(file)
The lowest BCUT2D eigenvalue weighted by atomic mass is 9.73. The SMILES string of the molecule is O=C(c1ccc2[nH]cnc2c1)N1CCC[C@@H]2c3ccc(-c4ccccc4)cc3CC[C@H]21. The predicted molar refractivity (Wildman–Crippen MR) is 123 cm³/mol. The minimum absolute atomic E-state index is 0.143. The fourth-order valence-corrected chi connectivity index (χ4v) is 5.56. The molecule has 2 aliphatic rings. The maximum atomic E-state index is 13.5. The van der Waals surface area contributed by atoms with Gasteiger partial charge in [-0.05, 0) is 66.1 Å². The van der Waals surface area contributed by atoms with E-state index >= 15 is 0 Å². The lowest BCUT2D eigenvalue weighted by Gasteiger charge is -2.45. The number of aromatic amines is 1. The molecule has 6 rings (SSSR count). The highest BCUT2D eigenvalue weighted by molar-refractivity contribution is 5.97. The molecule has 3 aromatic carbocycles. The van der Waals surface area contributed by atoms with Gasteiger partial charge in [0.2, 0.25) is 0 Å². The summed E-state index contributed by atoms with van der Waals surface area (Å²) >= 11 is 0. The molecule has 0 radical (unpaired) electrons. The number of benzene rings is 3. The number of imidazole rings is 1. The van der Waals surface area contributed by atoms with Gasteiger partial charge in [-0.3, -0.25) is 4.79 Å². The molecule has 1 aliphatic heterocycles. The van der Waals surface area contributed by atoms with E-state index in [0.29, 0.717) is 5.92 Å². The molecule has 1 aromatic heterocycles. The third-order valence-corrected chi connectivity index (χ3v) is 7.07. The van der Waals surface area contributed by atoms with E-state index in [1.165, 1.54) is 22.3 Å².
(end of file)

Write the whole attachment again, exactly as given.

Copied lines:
The lowest BCUT2D eigenvalue weighted by atomic mass is 9.73. The SMILES string of the molecule is O=C(c1ccc2[nH]cnc2c1)N1CCC[C@@H]2c3ccc(-c4ccccc4)cc3CC[C@H]21. The predicted molar refractivity (Wildman–Crippen MR) is 123 cm³/mol. The minimum absolute atomic E-state index is 0.143. The fourth-order valence-corrected chi connectivity index (χ4v) is 5.56. The molecule has 2 aliphatic rings. The maximum atomic E-state index is 13.5. The van der Waals surface area contributed by atoms with Gasteiger partial charge in [-0.05, 0) is 66.1 Å². The van der Waals surface area contributed by atoms with E-state index >= 15 is 0 Å². The lowest BCUT2D eigenvalue weighted by Gasteiger charge is -2.45. The number of aromatic amines is 1. The molecule has 6 rings (SSSR count). The highest BCUT2D eigenvalue weighted by molar-refractivity contribution is 5.97. The molecule has 3 aromatic carbocycles. The van der Waals surface area contributed by atoms with Gasteiger partial charge in [0.2, 0.25) is 0 Å². The summed E-state index contributed by atoms with van der Waals surface area (Å²) >= 11 is 0. The molecule has 0 radical (unpaired) electrons. The number of benzene rings is 3. The number of imidazole rings is 1. The van der Waals surface area contributed by atoms with Gasteiger partial charge in [-0.3, -0.25) is 4.79 Å². The molecule has 1 aliphatic heterocycles. The van der Waals surface area contributed by atoms with E-state index in [0.29, 0.717) is 5.92 Å². The molecule has 1 aromatic heterocycles. The third-order valence-corrected chi connectivity index (χ3v) is 7.07. The van der Waals surface area contributed by atoms with E-state index in [1.165, 1.54) is 22.3 Å².